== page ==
Visual programming language

An implementation of a "Hello, world!" program in the Scratch programming language

In computing, a visual programming language (VPL) is any programming language that lets users create programs by manipulating program elements graphically rather than by specifying them textually.[1][2] A VPL allows programming with visual expressions, spatial arrangements of text and graphic symbols, used either as elements of syntax or secondary notation. For example, many VPLs (known as dataflow or diagrammatic programming)[3] are based on the idea of "boxes and arrows", where boxes or other screen objects are treated as entities, connected by arrows, lines or arcs which represent relations.


VPLs may be further classified, according to the type and extent of visual expression used, into icon-based languages, form-based languages, and diagram languages. Visual programming environments provide graphical or iconic elements which can be manipulated by users in an interactive way according to some specific spatial grammar for program construction.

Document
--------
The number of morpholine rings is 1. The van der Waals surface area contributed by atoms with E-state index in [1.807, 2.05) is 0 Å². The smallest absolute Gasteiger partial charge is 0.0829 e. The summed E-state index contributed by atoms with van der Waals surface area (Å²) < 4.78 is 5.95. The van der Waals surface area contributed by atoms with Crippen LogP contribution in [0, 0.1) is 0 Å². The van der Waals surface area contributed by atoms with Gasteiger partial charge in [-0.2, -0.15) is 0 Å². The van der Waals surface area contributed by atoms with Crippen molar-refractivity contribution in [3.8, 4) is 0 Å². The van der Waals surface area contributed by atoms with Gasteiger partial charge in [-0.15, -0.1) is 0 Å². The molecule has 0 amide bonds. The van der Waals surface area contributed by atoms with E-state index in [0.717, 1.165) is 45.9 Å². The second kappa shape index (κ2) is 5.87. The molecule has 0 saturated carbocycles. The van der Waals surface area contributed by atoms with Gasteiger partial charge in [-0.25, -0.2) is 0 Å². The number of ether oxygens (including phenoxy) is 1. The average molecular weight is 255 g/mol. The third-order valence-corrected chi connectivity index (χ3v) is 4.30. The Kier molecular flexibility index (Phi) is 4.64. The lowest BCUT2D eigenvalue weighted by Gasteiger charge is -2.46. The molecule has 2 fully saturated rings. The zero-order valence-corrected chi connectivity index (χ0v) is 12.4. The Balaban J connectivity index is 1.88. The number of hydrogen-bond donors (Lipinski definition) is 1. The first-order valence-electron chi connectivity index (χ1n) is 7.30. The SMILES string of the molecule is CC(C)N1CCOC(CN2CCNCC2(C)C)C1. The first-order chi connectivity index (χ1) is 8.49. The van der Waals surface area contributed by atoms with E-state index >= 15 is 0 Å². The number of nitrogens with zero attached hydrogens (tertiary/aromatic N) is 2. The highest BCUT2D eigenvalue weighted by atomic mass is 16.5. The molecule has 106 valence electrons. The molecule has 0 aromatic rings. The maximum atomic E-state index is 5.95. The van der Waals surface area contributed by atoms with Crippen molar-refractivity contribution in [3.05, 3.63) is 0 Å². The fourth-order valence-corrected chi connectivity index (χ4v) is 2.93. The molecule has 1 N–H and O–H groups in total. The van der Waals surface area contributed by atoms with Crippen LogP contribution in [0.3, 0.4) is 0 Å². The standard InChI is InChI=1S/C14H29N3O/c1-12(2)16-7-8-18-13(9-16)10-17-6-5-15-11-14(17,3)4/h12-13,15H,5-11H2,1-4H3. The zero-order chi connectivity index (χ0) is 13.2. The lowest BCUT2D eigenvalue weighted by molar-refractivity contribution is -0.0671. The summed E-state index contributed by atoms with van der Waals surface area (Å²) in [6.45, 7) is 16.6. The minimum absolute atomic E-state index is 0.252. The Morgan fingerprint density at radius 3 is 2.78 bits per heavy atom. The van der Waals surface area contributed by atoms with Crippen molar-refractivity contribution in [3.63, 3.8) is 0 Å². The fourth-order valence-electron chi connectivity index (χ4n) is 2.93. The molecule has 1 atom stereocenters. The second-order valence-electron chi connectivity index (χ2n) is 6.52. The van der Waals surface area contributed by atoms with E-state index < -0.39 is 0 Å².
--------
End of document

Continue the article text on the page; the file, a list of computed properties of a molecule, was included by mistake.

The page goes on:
A visually transformed language is a non-visual language with a superimposed visual representation. Naturally visual languages have an inherent visual expression for which there is no obvious textual equivalent.

Current developments try to integrate the visual programming approach with dataflow programming languages to either have immediate access to the program state, resulting in online debugging, or automatic program generation and documentation. Dataflow languages also allow automatic parallelization, which is likely to become one of the greatest programming challenges of the future.[4]

An instructive counterexample for visual programming languages is Microsoft Visual Studio. The languages it encompasses (Visual Basic, Visual C#, Visual J#, etc.) are commonly confused with, but are not visual programming languages. All of these languages are textual and not graphical. MS Visual Studio is a visual programming environment, but not a visual programming language, hence the confusion.

Visual languages

This is a dynamic list and may never be able to satisfy particular standards for completeness. You can help by expanding it with reliably sourced entries.

The following contains a list of visual programming languages.



Video games

Many modern video games make use of behavior trees, which are in principle a family of simple programming languages designed to model behaviors for non-player characters. The behaviors are modeled as trees, and are often edited in graphical editors.

Systems / simulation


Data warehousing/ business intelligence



Visual styles

See also


This article was originally based on material from the Free On-line Dictionary of Computing, used with permission. Update as needed.

External links

This article is issued from Wikipedia - version of the 11/2/2016. The text is available under the Creative Commons Attribution/Share Alike but additional terms may apply for the media files.